Sad to say, the candy bar that the commander had worked so hard on never became a success. Perhaps the fault lay in its name. He had often said—thinking of Lickety Twist, such a triumph!—that the name was everything. But he had named the candy bar Little Ruthie and it simply never caught on.
He didn't care, really. His fortune was already vast, and when his son was restored to him—and when he married Nanny (it should come as no surprise that that is what he did)—he felt fulfilled in every way.
Names, though, did remain a bit of a problem. In the happy confusion on the evening of Commander Melanoff's son's reappearance, one of the twins asked the disheveled boy, "What's your name?"
And the boy replied, "Barnaby."
The twins looked at each other. "C?" one suggested.
"See what?" asked the new Barnaby.
"See my son!" Commander Melanoff exclaimed, still beside himself with joy. He cupped the boy's dirty face in his hands, kissed each cheek, and beamed down at him.
"No," the twins explained. "We meant that we're also Barnabys."
"I'm Barnaby A," said one.
"And I'm Barnaby B. So he has to be C."
"Nonsense! No son of mine is going to be C! Do you two have middle names? We'll rename you with your middle names."
The twins sighed and shuffled their feet in embarrassment. Tim stepped forward to explain. "I'm Timothy Anthony Malachy Willoughby," he pointed out, "because our parents, who were—excuse me, Nanny—dolts, thought it was important to have as many syllables as possible. That is, if one was a boy." He glanced sympathetically at his sister, Jane.
"And so the twins are—?"
"Well, the night the twins were born, they had just been to an Italian restaurant. So they are—" He looked at his brothers. "Do you want to say it?" he asked them. The twins nodded.
"I'm Barnaby Linguini Rotini Willoughby," one said with a sigh.
"And I'm Barnaby Ravioli Fusilli Willoughby," his brother, blushing, explained.
"Oh my goodness," Commander Melanoff said. "I don't quite know what to do about that. But I am not fond of A, B, and C. I fear it will hinder you eventually in the business world.
"Any suggestions?" He looked around, seeking help.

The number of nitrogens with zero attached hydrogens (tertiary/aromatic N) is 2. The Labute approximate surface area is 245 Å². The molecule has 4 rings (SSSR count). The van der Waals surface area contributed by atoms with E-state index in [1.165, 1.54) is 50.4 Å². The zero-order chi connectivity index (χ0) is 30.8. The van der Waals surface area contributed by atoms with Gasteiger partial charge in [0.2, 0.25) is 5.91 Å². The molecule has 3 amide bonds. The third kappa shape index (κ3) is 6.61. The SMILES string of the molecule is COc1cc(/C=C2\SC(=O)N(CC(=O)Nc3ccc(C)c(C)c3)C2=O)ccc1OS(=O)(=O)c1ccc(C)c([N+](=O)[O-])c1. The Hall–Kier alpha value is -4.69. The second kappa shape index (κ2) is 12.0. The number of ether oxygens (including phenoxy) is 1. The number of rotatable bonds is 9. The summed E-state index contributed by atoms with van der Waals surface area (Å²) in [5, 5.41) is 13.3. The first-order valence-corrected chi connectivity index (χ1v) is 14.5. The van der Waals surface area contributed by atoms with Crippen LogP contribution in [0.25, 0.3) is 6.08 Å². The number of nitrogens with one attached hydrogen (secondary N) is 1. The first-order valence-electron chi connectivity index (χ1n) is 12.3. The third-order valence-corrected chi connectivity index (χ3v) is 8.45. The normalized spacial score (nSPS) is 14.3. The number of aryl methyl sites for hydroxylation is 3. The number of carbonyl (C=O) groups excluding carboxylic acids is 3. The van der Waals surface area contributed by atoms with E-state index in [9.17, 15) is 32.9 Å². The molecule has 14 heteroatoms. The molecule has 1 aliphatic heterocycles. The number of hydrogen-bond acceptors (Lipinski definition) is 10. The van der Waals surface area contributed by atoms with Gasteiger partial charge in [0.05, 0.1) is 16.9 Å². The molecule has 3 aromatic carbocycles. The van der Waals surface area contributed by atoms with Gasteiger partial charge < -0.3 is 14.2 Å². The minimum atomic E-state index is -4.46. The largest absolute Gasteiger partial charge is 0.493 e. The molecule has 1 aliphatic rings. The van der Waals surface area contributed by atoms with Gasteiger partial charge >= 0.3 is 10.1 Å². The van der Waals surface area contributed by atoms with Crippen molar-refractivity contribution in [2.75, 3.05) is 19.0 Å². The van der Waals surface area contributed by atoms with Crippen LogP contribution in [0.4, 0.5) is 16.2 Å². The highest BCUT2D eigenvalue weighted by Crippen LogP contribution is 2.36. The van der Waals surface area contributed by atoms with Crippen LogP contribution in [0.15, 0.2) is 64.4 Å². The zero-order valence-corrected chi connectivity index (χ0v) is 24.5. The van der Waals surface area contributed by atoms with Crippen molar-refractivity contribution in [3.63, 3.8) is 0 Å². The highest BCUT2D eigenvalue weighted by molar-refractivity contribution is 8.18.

"Why don't we change their names?" Tim said.
"Yes! I'd so like to be Bill!" Barnaby A said.
"And could I be Joe?" his twin asked.
And so it was done. They went before a judge, were adopted along with their sister and brother, and became Bill and Joe, which they remained their entire lives, very happily. After the children all became official Melanoffs, the commander stopped wondering where he had heard the name Willoughby before. (Had he not burned it along with all the Swiss correspondence, he might have reread the note that had once been attached to Baby Ruth, noticed the penciled instruction—" If there is any reward to be had for this beastly baby, it must go to the Willoughbys"—and it would have answered the question. But it might have raised new questions, and so it is fortuitous that the note—and the mystery—disappeared.)
The third Barnaby retained his name but was always known as Junior. (Commander Melanoff's name, it seemed, was also Barnaby.) He later invented something called Junior Mints, which might have been quite successful, had someone else, as it turned out, not already invented them. Nothing ever surpassed Lickety Twist.
Baby Ruth, when she became an adult, made a search for her biological mother and found that the woman's life had taken a turn for the better and she was now living quite comfortably in Champaign, Illinois. Ruth had the wicker basket gold-plated, as a souvenir, and gave it to her for Christmas.
She married, surprisingly, her stepbrother Tim, who, as predicted, became an attorney. The brass plate on his office door at the candy factory said: TIMOTHY ANTHONY MALACHY WILLOUGHBY MELANOFF, ESQUIRE, OF COUNSEL. The job allowed him to be bossy and belittling, but he adored his wife and was never ruthless again.
The twins, Bill and Joe, never married. Today they operate a chain of clothing stores called Big Sweaters, which offers two-for-one prices to parents of twins.
Jane grew up and became a professor of feminist literature. Eventually she married a man named Smith and had triplet daughters, whom she named Lavender, Arpeggio, and Noxzema.
The postmaster and his wife, in Switzerland, ran the little post office efficiently for many, many years. They never had children, and just as well, because they didn't care for the mess that children made. Sometimes Commander Melanoff, with his second wife, Nanny, and their six children when they were still young, visited Switzerland on vacations: hiking in the summer, skiing in the winter. They always cordially stopped in the village post office to say hello and have a cup of tea.
During such visits, the four former Willoughbys, who had no connection, after all, to the postmaster and his wife, always excused themselves politely and took a few moments to walk together up the serene little path nearby. There, at the foot of the mountain, they stood solemnly, passing binoculars back and forth and gazing at the treacherous peak that had orphaned the four of them. Together they saluted the distant figures of their parents, who had frozen into place, happy to have achieved such heights, with gleaming smiles on their faces forever.
It was not a sad occasion, really. Just something the Willoughbys did and always followed with cocoa.